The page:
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|Transitive binary relations|
| indicates that the column's property is always true the row's term (at the very left), while ✗ indicates that the property is not guaranteed in general (it might, or might not, hold). For example, that every equivalence relation is symmetric, but not necessarily antisymmetric, is indicated by in the "Symmetric" column and ✗ in the "Antisymmetric" column, respectively. |
A symmetric relation is a type of binary relation. An example is the relation "is equal to", because if a = b is true then b = a is also true. Formally, a binary relation R over a set X is symmetric if:
where the notation aRb means that (a, b) ∈ R.
- "is equal to" (equality) (whereas "is less than" is not symmetric)
- "is comparable to", for elements of a partially ordered set
- "... and ... are odd":
- "is married to" (in most legal systems)
- "is a fully biological sibling of"
- "is a homophone of"
- "is co-worker of"
- "is teammate of"
Relationship to asymmetric and antisymmetric relations
By definition, a nonempty relation cannot be both symmetric and asymmetric (where if a is related to b, then b cannot be related to a (in the same way)). However, a relation can be neither symmetric nor asymmetric, which is the case for "is less than or equal to" and "preys on").
Symmetric and antisymmetric (where the only way a can be related to b and b be related to a is if a = b) are actually independent of each other, as these examples show.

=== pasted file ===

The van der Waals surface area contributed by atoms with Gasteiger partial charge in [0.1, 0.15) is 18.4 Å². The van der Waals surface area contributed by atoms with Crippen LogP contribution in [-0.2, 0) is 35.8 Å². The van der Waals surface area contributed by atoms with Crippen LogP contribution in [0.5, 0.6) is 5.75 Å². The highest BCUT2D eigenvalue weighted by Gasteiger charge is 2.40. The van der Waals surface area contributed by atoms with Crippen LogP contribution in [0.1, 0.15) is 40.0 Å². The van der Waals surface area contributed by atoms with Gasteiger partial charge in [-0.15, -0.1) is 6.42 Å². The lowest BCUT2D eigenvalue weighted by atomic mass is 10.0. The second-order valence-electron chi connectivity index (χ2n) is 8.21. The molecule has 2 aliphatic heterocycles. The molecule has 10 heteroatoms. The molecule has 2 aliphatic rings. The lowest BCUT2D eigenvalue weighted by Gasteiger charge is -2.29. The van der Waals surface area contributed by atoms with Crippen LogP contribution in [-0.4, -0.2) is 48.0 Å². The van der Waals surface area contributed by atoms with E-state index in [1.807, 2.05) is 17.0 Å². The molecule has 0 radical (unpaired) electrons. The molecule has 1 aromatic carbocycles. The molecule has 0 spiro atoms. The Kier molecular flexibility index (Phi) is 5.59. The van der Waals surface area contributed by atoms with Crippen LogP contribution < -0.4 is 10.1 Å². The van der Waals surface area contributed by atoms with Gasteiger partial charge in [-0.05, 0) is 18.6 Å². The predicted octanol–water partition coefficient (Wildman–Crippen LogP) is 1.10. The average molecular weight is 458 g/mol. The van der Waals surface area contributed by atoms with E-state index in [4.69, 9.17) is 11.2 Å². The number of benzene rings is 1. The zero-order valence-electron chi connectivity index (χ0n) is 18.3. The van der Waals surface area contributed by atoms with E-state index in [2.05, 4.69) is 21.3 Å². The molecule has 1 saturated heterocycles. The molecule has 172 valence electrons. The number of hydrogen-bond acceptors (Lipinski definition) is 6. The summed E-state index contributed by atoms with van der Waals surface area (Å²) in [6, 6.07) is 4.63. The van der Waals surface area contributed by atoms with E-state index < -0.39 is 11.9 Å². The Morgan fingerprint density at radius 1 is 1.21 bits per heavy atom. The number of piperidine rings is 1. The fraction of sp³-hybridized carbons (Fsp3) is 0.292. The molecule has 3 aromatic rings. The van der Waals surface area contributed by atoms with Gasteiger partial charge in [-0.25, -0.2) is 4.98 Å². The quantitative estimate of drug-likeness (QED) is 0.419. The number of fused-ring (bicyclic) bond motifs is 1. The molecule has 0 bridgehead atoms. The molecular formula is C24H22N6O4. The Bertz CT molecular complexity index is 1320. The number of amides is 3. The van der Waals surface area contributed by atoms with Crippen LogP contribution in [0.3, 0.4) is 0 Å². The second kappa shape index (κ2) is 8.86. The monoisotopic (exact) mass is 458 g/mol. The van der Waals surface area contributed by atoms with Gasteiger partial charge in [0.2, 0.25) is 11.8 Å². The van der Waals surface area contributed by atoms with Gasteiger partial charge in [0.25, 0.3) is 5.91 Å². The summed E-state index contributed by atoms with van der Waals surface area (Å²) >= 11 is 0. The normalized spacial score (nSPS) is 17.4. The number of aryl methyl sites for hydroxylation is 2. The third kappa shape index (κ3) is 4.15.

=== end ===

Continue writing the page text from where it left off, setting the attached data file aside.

|Antisymmetric||equality||divides, less than or equal to|
|Not antisymmetric||congruence in modular arithmetic||// (integer division), most nontrivial permutations|
|Antisymmetric||is the same person as, and is married||is the plural of|
|Not antisymmetric||is a full biological sibling of||preys on|
- A symmetric and transitive relation is always quasireflexive.[a]
- A symmetric, transitive, and reflexive relation is called an equivalence relation.
- One way to count the symmetric relations on n elements, that in their binary matrix representation the upper right triangle determines the relation fully, and it can be arbitrary given, thus there are as many symmetric relations as n × n binary upper triangle matrices, 2n(n+1)/2.
|Elements||Any||Transitive||Reflexive||Symmetric||Preorder||Partial order||Total preorder||Total order||Equivalence relation|
k=0 k!S(n, k)
k=0 S(n, k)
Note that S(n, k) refers to Stirling numbers of the second kind.
- If xRy, the yRx by symmetry, hence xRx by transitivity. The proof of xRy ⇒ yRy is similar.